Pectoral girdle. The posttemporal is roughly triangular in shape, contacting the extrascapulars anteriorly. It is ornamented with ganoine tubercles. The presupracleithrum is a small element fitting between the posttemporal, dorsal opercle, extrascapular, and supracleithrum. Its surface is not well preserved. The supracleithrum is elongate and positioned at the very back of the skull. Preservation is quite poor. The postcleithral region is not well preserved, especially dorsally, but at least three postcleithra are present. These are ornamented with tubercles.

Paired Fins. Only the pectoral fin is preserved. It inserts low on the flank, slightly ventral to the opercle-subopercle contact, and consists of approximately 24 rays (Fig. 5E). These are for the most part unsegmented, and there is some evidence that at least the posterior rays bifurcated distally. The posterior rays are shorter than the anterior rays, as preserved. The leading edge of the first fin ray is lined with small fringing fulcra.

Unpaired fins. The only portion of the unpaired fins preserved are a few fragmentary proximal dorsal fin rays. These are positioned along the dorsal midline (assessed using scale morphology) with the most anterior preserved ray situated immediately posterior to vertical scale row 23.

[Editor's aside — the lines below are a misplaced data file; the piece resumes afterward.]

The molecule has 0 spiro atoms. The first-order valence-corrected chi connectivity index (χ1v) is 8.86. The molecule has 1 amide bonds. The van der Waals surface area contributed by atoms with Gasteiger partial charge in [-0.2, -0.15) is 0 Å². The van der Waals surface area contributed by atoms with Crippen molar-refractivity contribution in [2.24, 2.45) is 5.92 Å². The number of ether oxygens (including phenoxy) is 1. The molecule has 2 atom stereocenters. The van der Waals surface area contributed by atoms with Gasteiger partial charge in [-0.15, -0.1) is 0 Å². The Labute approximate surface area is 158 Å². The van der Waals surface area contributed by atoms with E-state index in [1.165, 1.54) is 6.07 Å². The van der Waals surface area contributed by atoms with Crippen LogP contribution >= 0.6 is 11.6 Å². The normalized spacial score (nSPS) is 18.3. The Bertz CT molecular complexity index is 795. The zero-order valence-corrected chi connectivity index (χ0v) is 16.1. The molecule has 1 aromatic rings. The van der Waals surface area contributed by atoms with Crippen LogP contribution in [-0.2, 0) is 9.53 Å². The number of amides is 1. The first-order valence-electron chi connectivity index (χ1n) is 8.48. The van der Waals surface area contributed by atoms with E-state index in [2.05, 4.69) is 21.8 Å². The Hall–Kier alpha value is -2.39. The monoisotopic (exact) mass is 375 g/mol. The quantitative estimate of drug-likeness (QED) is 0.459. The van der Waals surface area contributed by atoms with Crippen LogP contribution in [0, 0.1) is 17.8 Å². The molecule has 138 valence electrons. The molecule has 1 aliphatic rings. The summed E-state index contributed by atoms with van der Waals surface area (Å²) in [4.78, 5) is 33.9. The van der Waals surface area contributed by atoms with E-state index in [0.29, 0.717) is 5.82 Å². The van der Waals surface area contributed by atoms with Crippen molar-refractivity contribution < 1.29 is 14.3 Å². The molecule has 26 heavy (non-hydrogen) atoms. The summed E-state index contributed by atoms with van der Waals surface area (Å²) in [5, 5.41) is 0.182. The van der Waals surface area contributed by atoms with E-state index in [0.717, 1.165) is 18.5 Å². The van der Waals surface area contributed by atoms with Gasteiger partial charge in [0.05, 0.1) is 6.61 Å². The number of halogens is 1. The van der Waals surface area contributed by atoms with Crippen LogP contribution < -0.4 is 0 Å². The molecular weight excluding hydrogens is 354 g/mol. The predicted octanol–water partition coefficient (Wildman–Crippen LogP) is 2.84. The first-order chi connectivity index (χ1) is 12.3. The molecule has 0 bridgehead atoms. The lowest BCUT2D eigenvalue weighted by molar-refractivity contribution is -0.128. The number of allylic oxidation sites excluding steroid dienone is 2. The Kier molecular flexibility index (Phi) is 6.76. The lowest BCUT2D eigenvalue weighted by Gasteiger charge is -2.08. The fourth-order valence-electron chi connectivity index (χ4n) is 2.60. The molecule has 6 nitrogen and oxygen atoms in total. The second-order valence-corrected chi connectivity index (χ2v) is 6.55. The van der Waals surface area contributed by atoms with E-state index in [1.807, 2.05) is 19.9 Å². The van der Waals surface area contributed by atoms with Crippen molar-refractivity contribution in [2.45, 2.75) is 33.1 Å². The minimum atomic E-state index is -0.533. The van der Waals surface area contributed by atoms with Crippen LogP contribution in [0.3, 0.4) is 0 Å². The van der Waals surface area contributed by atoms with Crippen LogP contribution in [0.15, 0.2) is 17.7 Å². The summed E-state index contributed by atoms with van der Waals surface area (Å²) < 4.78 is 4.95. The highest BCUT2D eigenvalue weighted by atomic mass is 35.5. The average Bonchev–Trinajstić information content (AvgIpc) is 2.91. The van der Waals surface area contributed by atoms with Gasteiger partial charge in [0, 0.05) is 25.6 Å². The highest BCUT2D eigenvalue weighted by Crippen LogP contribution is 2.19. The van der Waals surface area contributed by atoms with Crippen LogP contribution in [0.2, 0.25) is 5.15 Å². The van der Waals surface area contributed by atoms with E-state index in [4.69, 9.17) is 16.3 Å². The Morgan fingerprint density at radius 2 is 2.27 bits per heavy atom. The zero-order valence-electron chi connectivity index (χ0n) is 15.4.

Squamation (Fig. 4). Thirty-nine vertical scale rows are preserved along the lateral line, with an unknown number of vertical rows missing from the caudal peduncle. Anteriorly, each vertical row consists of at least 16 scales, and this increases to at least 24 scales at the level of the anterior part of the dorsal fin. The anterior dorsal scales have ganoine tubercles, especially concentrated along the anterior and dorsal borders of the scales. The scales close to the dorsal midline bear short ganoine rugae anteriorly, and more posterior scales bear large tubercles. Posterior to the opercle, only the first few scale rows show ganoine tubercles. The anteriormost ventral scales are heavily ornamented with ganoine tubercles, but more posteriorly these show a similar morphology to the scales posterior to the opercle. The scales posterior to the opercle are rectangular in outline when articulated, more than twice as high as long. Posterior to the first few rows, these are ornamented with a thin, smooth layer of ganoine punctuated by multiple pits (Fig. 4D), and along the anterior edge of the scale occasionally also more elongated pits. The ganoine layer becomes patchy in the posterior abdominal region (Fig. 4B). Dorsal to the lateral line, the scales are smaller and more equidimensional. Where disarticulated, it can be seen that the scales have a straight anterior edge ending in a dorsally directed process, and posterior to this also have a dorsal process (peg) which slots into a corresponding groove on the medial surface of the next scale in the vertical row (Fig. 4C). The lateral line canal is visible on the first scale posterior to the supracleithrum, but not on more posterior scales. This is partially, but not entirely, attributable to poor preservation of the scale surface. In the caudal peduncle, the scales become increasingly diamond-shaped, and the most posteriorly preserved scales are longer than wide.